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Multiple memory traces after associative learning in the honey bee antennal lobe


Dr P. Szyszka, as above.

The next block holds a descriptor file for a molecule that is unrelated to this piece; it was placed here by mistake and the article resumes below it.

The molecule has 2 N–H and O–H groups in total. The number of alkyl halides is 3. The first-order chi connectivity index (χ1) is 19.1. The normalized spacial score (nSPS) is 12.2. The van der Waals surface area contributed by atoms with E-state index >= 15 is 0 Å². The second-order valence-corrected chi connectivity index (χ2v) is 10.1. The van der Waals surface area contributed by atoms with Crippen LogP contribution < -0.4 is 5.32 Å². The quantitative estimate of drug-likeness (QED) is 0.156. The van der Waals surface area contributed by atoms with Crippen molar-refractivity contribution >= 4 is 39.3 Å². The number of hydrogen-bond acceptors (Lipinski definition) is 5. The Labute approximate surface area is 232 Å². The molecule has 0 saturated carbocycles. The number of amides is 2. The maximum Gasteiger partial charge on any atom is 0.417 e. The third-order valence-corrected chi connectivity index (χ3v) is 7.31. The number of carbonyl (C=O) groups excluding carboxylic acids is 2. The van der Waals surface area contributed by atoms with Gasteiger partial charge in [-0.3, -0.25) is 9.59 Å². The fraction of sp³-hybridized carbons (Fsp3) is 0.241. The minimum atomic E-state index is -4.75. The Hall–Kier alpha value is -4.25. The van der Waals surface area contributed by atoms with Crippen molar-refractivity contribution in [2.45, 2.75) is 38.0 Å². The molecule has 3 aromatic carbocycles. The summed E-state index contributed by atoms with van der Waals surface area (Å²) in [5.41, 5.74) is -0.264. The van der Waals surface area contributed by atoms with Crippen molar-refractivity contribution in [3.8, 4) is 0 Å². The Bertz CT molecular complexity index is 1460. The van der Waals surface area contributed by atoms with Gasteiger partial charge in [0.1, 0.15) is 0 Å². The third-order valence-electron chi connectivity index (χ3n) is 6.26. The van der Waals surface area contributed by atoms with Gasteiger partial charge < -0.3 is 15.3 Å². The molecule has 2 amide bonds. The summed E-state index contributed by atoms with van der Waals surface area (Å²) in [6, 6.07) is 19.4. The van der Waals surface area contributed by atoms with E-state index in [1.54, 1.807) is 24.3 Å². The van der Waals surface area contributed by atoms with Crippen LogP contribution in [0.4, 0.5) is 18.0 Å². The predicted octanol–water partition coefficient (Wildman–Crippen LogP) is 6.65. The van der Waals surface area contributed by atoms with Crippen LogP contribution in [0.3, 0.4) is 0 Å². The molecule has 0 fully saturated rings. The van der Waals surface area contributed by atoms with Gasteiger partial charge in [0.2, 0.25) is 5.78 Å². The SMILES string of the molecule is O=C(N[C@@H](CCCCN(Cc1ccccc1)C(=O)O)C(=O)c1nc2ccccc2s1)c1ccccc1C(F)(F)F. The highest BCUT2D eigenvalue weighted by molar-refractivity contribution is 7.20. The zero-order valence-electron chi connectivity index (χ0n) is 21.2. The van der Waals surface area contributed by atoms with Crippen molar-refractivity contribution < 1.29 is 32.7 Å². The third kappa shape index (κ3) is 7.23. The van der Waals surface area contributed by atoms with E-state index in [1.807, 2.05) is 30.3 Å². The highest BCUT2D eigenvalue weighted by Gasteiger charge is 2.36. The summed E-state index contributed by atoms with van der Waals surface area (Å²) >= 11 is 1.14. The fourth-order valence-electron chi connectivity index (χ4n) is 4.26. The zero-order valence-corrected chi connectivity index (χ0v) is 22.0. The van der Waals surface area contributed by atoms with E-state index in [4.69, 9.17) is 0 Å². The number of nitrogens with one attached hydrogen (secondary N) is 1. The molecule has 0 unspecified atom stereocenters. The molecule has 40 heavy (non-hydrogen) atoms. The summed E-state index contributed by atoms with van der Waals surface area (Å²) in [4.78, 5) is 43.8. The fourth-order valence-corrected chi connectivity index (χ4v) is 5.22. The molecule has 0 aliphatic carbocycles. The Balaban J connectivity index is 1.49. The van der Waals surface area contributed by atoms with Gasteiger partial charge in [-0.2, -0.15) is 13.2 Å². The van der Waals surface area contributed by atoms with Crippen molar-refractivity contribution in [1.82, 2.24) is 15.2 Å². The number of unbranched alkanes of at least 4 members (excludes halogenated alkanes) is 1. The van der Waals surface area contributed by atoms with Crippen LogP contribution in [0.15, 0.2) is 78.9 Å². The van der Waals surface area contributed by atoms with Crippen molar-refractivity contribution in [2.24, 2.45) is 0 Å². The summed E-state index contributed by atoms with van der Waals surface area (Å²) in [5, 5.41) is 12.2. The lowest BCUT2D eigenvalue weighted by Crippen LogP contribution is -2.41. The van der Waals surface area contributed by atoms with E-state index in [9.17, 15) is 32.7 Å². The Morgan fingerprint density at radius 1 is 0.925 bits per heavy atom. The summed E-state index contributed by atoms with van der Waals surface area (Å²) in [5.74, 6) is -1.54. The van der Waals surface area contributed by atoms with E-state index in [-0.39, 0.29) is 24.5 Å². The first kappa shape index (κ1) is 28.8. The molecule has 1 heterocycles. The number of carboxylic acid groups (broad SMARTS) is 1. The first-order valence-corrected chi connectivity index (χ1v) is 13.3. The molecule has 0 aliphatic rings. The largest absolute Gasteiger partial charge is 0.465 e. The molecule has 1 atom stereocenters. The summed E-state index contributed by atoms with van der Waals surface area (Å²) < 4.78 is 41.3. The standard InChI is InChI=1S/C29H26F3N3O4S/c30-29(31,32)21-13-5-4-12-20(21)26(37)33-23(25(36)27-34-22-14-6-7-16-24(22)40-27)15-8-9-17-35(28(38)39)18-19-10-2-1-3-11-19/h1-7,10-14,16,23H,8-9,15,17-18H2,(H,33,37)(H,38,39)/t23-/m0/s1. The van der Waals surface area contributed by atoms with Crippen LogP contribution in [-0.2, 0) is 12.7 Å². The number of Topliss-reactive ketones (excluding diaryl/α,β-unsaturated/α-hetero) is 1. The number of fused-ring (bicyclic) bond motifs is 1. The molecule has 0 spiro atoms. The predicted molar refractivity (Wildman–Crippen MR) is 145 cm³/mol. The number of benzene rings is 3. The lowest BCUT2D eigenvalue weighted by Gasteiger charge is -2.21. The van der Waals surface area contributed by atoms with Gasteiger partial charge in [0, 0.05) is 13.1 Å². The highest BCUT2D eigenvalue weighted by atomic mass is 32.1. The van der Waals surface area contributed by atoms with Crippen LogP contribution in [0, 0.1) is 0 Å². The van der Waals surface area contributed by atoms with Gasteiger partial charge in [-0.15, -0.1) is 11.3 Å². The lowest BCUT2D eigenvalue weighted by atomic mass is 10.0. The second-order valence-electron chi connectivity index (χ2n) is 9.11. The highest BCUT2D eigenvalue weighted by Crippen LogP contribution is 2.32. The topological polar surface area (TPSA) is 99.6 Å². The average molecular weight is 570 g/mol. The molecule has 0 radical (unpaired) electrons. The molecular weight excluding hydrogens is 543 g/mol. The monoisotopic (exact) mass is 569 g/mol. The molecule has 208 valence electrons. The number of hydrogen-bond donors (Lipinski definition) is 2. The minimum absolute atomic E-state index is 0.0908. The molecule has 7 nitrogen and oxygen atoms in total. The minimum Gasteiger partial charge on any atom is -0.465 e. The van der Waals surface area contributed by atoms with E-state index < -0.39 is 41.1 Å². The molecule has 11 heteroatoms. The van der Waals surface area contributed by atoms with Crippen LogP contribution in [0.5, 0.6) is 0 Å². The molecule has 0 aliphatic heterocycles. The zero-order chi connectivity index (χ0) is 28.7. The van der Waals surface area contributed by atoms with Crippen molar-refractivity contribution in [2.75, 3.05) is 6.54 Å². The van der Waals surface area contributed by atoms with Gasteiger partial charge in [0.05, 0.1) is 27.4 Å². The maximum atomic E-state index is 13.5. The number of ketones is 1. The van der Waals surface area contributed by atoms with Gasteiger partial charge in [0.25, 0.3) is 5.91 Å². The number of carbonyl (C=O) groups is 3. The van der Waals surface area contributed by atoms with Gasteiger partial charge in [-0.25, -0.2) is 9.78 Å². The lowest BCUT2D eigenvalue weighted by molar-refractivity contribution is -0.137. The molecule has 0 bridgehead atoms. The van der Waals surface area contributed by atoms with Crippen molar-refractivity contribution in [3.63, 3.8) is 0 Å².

We investigated the effect of associative learning on early sensory processing, by combining classical conditioning with in vivo calcium-imaging of secondary olfactory neurons, the projection neurons (PNs) in the honey bee antennal lobe (AL). We trained bees in a differential conditioning paradigm in which one odour (A+) was paired with a reward, while another odour (B−) was presented without a reward. Two to five hours after differential conditioning, the two odour–response patterns became more different in bees that learned to discriminate between A and B, but not in bees that did not discriminate. This learning-related change in neural odour representations can be traced back to glomerulus-specific neural plasticity, which depended on the response profile of the glomerulus before training. (i) Glomeruli responding to A but not to B generally increased in response strength. (ii) Glomeruli responding to B but not to A did not change in response strength. (iii) Glomeruli responding to A and B decreased in response strength. (iv) Glomeruli not responding to A or B increased in response strength. The data are consistent with a neural network model of the AL, which we based on two plastic synapse types and two well-known learning rules: associative, reinforcer-dependent Hebbian plasticity at synapses between olfactory receptor neurons (ORNs) and PNs; and reinforcer-independent Hebbian plasticity at synapses between local interneurons and ORNs. The observed changes strengthen the idea that odour learning optimizes odour representations, and facilitates the detection and discrimination of learned odours.

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